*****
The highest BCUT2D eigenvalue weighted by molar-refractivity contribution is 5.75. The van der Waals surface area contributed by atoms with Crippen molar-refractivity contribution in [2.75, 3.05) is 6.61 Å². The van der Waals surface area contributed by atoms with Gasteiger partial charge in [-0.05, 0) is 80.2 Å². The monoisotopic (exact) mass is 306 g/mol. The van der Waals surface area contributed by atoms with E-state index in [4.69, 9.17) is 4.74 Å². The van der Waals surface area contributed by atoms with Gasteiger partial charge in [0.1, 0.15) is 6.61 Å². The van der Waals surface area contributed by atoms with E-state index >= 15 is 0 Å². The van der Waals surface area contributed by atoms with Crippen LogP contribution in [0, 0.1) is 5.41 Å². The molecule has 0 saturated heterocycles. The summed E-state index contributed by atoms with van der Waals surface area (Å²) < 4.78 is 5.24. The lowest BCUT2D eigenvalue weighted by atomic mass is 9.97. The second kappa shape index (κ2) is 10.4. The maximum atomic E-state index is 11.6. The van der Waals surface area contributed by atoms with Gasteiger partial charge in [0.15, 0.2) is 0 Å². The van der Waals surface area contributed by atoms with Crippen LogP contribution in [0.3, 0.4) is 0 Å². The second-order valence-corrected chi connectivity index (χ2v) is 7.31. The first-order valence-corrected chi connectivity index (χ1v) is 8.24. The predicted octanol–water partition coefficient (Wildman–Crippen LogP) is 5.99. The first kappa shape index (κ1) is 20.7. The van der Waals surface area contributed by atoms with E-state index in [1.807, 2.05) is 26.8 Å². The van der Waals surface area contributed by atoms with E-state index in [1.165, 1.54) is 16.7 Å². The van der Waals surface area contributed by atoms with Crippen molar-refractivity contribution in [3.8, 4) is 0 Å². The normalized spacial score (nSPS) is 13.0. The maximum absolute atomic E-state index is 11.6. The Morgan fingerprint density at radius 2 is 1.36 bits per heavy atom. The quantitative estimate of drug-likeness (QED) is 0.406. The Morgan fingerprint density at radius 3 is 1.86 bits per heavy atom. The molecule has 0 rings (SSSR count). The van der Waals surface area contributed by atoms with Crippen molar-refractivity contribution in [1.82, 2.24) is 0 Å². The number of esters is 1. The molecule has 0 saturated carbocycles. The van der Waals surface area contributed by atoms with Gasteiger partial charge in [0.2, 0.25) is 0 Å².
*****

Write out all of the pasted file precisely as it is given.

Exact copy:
The highest BCUT2D eigenvalue weighted by molar-refractivity contribution is 5.75. The van der Waals surface area contributed by atoms with Crippen molar-refractivity contribution in [2.75, 3.05) is 6.61 Å². The van der Waals surface area contributed by atoms with Gasteiger partial charge in [-0.05, 0) is 80.2 Å². The monoisotopic (exact) mass is 306 g/mol. The van der Waals surface area contributed by atoms with E-state index in [4.69, 9.17) is 4.74 Å². The van der Waals surface area contributed by atoms with Gasteiger partial charge in [0.1, 0.15) is 6.61 Å². The van der Waals surface area contributed by atoms with E-state index >= 15 is 0 Å². The van der Waals surface area contributed by atoms with Crippen LogP contribution in [0, 0.1) is 5.41 Å². The molecule has 0 saturated heterocycles. The summed E-state index contributed by atoms with van der Waals surface area (Å²) < 4.78 is 5.24. The lowest BCUT2D eigenvalue weighted by atomic mass is 9.97. The second kappa shape index (κ2) is 10.4. The maximum atomic E-state index is 11.6. The van der Waals surface area contributed by atoms with Gasteiger partial charge in [0.15, 0.2) is 0 Å². The van der Waals surface area contributed by atoms with Crippen LogP contribution in [0.3, 0.4) is 0 Å². The second-order valence-corrected chi connectivity index (χ2v) is 7.31. The first-order valence-corrected chi connectivity index (χ1v) is 8.24. The predicted octanol–water partition coefficient (Wildman–Crippen LogP) is 5.99. The first kappa shape index (κ1) is 20.7. The van der Waals surface area contributed by atoms with E-state index in [1.807, 2.05) is 26.8 Å². The van der Waals surface area contributed by atoms with E-state index in [1.165, 1.54) is 16.7 Å². The van der Waals surface area contributed by atoms with Crippen molar-refractivity contribution in [3.8, 4) is 0 Å². The normalized spacial score (nSPS) is 13.0. The maximum absolute atomic E-state index is 11.6. The Morgan fingerprint density at radius 2 is 1.36 bits per heavy atom. The quantitative estimate of drug-likeness (QED) is 0.406. The Morgan fingerprint density at radius 3 is 1.86 bits per heavy atom. The molecule has 0 rings (SSSR count). The van der Waals surface area contributed by atoms with Crippen molar-refractivity contribution in [1.82, 2.24) is 0 Å². The number of esters is 1. The molecule has 0 saturated carbocycles. The van der Waals surface area contributed by atoms with Gasteiger partial charge in [0.2, 0.25) is 0 Å².